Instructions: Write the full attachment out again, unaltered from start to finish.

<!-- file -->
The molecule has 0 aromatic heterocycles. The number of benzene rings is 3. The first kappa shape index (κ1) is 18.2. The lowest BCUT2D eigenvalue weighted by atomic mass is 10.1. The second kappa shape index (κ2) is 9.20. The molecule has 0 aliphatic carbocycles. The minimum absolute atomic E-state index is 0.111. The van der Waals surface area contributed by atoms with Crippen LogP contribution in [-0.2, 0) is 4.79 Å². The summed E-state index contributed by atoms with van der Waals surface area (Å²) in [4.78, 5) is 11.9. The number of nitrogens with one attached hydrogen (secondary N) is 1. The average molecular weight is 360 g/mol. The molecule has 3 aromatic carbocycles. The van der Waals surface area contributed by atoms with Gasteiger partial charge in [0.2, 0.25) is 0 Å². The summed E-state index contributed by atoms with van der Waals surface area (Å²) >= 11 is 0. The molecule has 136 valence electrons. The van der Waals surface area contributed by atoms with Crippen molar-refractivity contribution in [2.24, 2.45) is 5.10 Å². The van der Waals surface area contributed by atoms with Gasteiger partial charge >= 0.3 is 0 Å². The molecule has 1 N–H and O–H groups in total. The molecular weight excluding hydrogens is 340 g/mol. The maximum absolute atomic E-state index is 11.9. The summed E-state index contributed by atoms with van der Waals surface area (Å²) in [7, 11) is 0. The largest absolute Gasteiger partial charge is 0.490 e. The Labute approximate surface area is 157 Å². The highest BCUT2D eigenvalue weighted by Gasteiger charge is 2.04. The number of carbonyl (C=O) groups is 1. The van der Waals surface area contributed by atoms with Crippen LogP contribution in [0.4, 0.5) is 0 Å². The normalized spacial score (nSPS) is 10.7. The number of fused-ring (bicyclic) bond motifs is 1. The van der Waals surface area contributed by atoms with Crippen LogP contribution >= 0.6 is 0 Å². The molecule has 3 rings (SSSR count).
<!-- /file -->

The molecule has 0 aromatic heterocycles. The number of benzene rings is 3. The first kappa shape index (κ1) is 18.2. The lowest BCUT2D eigenvalue weighted by atomic mass is 10.1. The second kappa shape index (κ2) is 9.20. The molecule has 0 aliphatic carbocycles. The minimum absolute atomic E-state index is 0.111. The van der Waals surface area contributed by atoms with Crippen LogP contribution in [-0.2, 0) is 4.79 Å². The summed E-state index contributed by atoms with van der Waals surface area (Å²) in [4.78, 5) is 11.9. The number of nitrogens with one attached hydrogen (secondary N) is 1. The average molecular weight is 360 g/mol. The molecule has 3 aromatic carbocycles. The van der Waals surface area contributed by atoms with Gasteiger partial charge in [0.2, 0.25) is 0 Å². The summed E-state index contributed by atoms with van der Waals surface area (Å²) >= 11 is 0. The molecule has 136 valence electrons. The van der Waals surface area contributed by atoms with Crippen molar-refractivity contribution in [2.24, 2.45) is 5.10 Å². The van der Waals surface area contributed by atoms with Gasteiger partial charge >= 0.3 is 0 Å². The molecule has 1 N–H and O–H groups in total. The molecular weight excluding hydrogens is 340 g/mol. The maximum absolute atomic E-state index is 11.9. The summed E-state index contributed by atoms with van der Waals surface area (Å²) in [7, 11) is 0. The largest absolute Gasteiger partial charge is 0.490 e. The Labute approximate surface area is 157 Å². The highest BCUT2D eigenvalue weighted by Gasteiger charge is 2.04. The number of carbonyl (C=O) groups is 1. The van der Waals surface area contributed by atoms with Crippen LogP contribution in [0.4, 0.5) is 0 Å². The normalized spacial score (nSPS) is 10.7. The number of fused-ring (bicyclic) bond motifs is 1. The van der Waals surface area contributed by atoms with Crippen LogP contribution >= 0.6 is 0 Å². The molecule has 3 rings (SSSR count).